Wealthy yacht-owner builds floating village to be closer to his boat, which is marooned on a federally protected seabed.
No expense has been spared relocating this ‘Millionaire and his Wife’ three miles off the shore of Key West where Peter Halmos can keep an eye on what was once the largest sailing boat ever built.
Stringing together a row of luxurious houseboats, “Aqua Village” has become the talk of the Keys; complete with a full staff and house manager, this megayacht-owner now works and lives in this tax-free haven while battling his case in court to force the government to allow him to move his boat from this endangered coral reef. Simply dragging the boat would damage the grass and incur millions of dollars in fines.
A friend of a friend recently lost his 158-foot Perini-yacht, “Legacy” to the government – well, technically – it’s stuck on government land – a waterbed in a National Marine Sanctuary in the Florida Keys. For three years, he tried to work out an agreement with NOAA, living aboard his stranded yacht, or on houseboats nearby, and protecting the boat from pirates, sometimes at gunpoint. He never left his ship once. Most boat owners like Halmos, who may not have quite as much money but still don’t want to see their vessel dismantled will stay with thier vessel. If you simply walk away, thinking it’s going to be taken care of by somebody else, your boat will be looted or stolen and there is no recourse.
One-foot deep reefs surround the boat for miles in all directions – and the only way to get it out is to drag this mega-yacht though the endangered species of sea-grass that grows here. Estimated fines from the government if he does?? $22 million. No big deal. More than the cost of the ship – which was the largest ever built at time of purchase in the 80s. I say he waits til a storm comes and raises the tides – after all, that’s how it got there a year ago when Hurricane Wilma lifted the boat onto the reef.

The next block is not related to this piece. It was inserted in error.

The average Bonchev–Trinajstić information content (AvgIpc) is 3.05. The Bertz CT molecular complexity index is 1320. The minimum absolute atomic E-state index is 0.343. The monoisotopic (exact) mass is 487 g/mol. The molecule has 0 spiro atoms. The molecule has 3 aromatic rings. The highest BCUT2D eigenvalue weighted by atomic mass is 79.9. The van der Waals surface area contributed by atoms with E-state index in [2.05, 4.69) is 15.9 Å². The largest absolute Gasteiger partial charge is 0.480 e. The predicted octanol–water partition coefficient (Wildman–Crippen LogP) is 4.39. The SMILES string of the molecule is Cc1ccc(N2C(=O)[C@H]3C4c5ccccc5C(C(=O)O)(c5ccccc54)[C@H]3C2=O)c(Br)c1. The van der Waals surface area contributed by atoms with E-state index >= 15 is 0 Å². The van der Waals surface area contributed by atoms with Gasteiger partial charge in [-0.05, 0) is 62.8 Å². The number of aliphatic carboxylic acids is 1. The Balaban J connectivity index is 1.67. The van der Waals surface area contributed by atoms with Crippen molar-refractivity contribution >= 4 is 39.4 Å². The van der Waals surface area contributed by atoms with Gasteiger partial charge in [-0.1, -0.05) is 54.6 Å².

Here Peter drives a speed boat between The Legacy and his new home, “Aqua-Village”. Since Peter has been in a dispute with the government over how to free the boat without damaging the reef, he and his wife have constructed a temporary network of floating house-boats they call “Aqua-Village” next to the Legacy and a 3 miles from shore, where they live and work.
Legacy yacht crew members serve lunch at the temporary home of marooned millionaires, Peter Halmos and his wife, who built a mansion of floating houses near their mega-yacht. Peter moved his entire New York office & staff out to the floating village, where he must be to guard the boat. He has kept his entire crew on-board The Legacy, now armed with riffles to keep away opportunistic tourists and pirates, who also keep up the boat and tend to the staff in Aqua-village.
But wait – there is a silver lining! Now that his company is technically ‘off-shore’, he abides by Maritime laws … so he is sure to offset the exorbitant cost he will incur to salvage the boat.
Listen to Peter tell the story in his own words about his near-death experience in Hurricane Wilma and his 3-year battle with the government to free his yacht on this audio slide show. Read a wonderfully in depth account of Halmos, his life, family, business and this extraordinary talehere from The Palm Beach Post.
Addendum 2/2/08: Legacy is out! from Mega-Yacht News.
Halmos was not fined for the damage because it was viewed as an act of God but had to pay for the entire salvage project and restoration damages to the reef from the movement. Halmos has estimated the ordeal will cost him more than the $16 million he originally paid for the Legacy in 1985, when it was one of the 10 largest sailing yachts in the world. While it was marooned, a group of about eight men in fast inflatable rafts approached, claiming they were from FEMA and had authorization to confiscate the boat’s luxurious features. They returned a few times, but Halmos and his rifle-bearing crew kept them from boarding. It’s likely Halmos will load the yacht onto a cargo ship and send it back to its original shipyard in Viareggio, Italy, to be rebuilt into ”the gorgeous boat” that it once was…
Miami TV News
Palm Beach Post
St. Petersburg Times
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